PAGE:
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British Columbia Ancient Forests News
Add ancient forests to protected lands: activists
24 Hours, July 9, 2015A forest campaigner stands at the base of a giant old-growth redcedar tree in the central Walbran forest on Vancouver Island.
Environmental advocates are calling on the province to extend the protected areas in southern Vancouver Island to two ancient forest sites threatened by logging.
The Surrey-based Teal-Jones Group has been moving forward to log and build roads into the central Walbran forest and the Edinburgh Mountain forest, which in turn will sell the pulp, paper and solid wood products from the trees.
Teal-Jones has so far applied for one of eight cutblocks in the area, and if the Ministry of Forests, Lands and Natural Resource Operations approves it, the company can begin work as early as July 13, according to TJ Watt, Ancient Forest Alliance campaigner.
“We’re simply looking at the government, asking them to ensure the ecological values, basically protecting the forest in the central Walbran,” he said. “Hopefully it doesn’t get to the protest point.
“Hopefully it doesn’t get anywhere to the extent it was in the ’90s, with the civil disobedience.”
The two forests are a few kilometres away from the West Coast Trail and Pacific Rim National Park Reserve and located on Crown land.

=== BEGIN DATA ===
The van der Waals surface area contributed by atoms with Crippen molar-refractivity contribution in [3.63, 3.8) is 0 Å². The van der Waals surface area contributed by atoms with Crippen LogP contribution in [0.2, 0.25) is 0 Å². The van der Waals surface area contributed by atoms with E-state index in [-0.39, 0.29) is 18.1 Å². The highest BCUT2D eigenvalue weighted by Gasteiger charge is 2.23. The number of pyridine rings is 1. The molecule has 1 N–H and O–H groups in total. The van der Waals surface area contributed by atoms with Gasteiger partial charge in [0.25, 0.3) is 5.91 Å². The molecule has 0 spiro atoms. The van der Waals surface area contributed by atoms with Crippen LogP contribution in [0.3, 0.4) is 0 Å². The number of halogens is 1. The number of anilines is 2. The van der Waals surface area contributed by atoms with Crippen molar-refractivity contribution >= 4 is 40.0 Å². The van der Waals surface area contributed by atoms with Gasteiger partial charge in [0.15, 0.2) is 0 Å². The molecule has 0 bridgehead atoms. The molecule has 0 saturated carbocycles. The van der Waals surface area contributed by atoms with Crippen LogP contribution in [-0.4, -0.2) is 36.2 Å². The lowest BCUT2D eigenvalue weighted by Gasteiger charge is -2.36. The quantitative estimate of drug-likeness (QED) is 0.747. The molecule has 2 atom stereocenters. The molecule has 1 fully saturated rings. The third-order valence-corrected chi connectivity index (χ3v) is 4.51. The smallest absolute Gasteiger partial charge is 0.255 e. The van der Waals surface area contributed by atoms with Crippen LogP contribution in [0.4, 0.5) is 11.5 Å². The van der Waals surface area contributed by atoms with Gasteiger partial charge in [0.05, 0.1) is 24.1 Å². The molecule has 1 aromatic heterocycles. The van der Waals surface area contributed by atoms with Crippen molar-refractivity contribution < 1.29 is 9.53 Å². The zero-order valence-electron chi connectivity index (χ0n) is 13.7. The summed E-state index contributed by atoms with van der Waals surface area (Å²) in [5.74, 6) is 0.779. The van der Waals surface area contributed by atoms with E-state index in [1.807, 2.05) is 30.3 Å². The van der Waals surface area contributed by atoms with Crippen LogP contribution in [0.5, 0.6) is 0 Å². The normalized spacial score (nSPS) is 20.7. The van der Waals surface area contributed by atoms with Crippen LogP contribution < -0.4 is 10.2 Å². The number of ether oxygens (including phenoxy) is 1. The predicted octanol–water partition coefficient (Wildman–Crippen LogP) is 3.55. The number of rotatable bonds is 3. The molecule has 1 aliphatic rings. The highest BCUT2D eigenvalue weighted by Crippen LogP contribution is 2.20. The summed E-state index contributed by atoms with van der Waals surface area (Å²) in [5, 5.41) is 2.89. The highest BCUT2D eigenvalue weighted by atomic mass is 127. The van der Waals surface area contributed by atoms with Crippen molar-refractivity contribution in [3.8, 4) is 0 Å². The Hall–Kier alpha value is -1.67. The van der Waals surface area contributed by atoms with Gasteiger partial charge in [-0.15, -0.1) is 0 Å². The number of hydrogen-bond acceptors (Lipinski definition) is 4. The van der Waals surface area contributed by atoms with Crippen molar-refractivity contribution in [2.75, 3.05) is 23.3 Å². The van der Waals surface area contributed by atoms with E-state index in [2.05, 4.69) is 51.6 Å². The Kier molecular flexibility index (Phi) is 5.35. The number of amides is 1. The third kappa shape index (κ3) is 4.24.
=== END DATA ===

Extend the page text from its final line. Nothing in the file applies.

That’s why the alliance, along with other groups such as the Wilderness Committee, are trying to pressure the government into expanding the protected forests to cover the threatened area, according to Watt.
“It’s one of the finest forests in Canada, if not the Earth,” he said. “If there’s any place that it makes sense, the borders already exist for the protected area already — that seems like a no brainer for including this within the protected area,” she said.
In an email from the ministry, approval times generally take 30 to 40 days and Teal- Jones is within its legal rights to log in the area environmental activists are concerned about.
“They have a government-approved forest stewardship plan in place,” the email states. “As part of the approval process, the company needed to show how public comments were incorporated in the plan.”
On Vancouver Island, only 46% of Crown forest is old growth — more than 860,000 hectares — and it’s estimated around 520,000 hectares will never be harvested, according to the province.
What will happen with the other 300,000 was not explained.